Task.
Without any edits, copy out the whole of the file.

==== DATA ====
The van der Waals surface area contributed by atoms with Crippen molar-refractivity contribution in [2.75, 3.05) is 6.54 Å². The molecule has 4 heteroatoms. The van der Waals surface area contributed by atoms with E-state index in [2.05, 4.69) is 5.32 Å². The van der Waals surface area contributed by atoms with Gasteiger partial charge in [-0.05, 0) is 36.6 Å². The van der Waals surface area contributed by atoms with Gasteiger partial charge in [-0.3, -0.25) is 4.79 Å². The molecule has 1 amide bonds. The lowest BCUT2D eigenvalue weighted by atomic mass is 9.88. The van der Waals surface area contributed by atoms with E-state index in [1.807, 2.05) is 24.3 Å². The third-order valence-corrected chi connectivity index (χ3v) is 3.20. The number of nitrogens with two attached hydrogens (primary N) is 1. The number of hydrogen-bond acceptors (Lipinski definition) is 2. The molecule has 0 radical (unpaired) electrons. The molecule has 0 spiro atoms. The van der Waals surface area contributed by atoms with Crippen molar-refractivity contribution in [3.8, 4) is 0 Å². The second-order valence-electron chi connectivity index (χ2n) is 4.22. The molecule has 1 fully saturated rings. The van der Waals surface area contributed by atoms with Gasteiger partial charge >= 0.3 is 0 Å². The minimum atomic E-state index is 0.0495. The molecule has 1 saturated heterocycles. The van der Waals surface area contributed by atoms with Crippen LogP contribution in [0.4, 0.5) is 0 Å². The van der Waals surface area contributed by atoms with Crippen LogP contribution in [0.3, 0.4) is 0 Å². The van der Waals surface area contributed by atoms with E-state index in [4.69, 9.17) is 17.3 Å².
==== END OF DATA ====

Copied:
The van der Waals surface area contributed by atoms with Crippen molar-refractivity contribution in [2.75, 3.05) is 6.54 Å². The molecule has 4 heteroatoms. The van der Waals surface area contributed by atoms with E-state index in [2.05, 4.69) is 5.32 Å². The van der Waals surface area contributed by atoms with Gasteiger partial charge in [-0.05, 0) is 36.6 Å². The van der Waals surface area contributed by atoms with Gasteiger partial charge in [-0.3, -0.25) is 4.79 Å². The molecule has 1 amide bonds. The lowest BCUT2D eigenvalue weighted by atomic mass is 9.88. The van der Waals surface area contributed by atoms with E-state index in [1.807, 2.05) is 24.3 Å². The third-order valence-corrected chi connectivity index (χ3v) is 3.20. The number of nitrogens with two attached hydrogens (primary N) is 1. The number of hydrogen-bond acceptors (Lipinski definition) is 2. The molecule has 0 radical (unpaired) electrons. The molecule has 0 spiro atoms. The van der Waals surface area contributed by atoms with Crippen molar-refractivity contribution in [3.8, 4) is 0 Å². The second-order valence-electron chi connectivity index (χ2n) is 4.22. The molecule has 1 fully saturated rings. The van der Waals surface area contributed by atoms with Gasteiger partial charge >= 0.3 is 0 Å². The minimum atomic E-state index is 0.0495. The molecule has 1 saturated heterocycles. The van der Waals surface area contributed by atoms with Crippen LogP contribution in [0.4, 0.5) is 0 Å². The van der Waals surface area contributed by atoms with Crippen LogP contribution in [0.3, 0.4) is 0 Å². The van der Waals surface area contributed by atoms with E-state index in [4.69, 9.17) is 17.3 Å².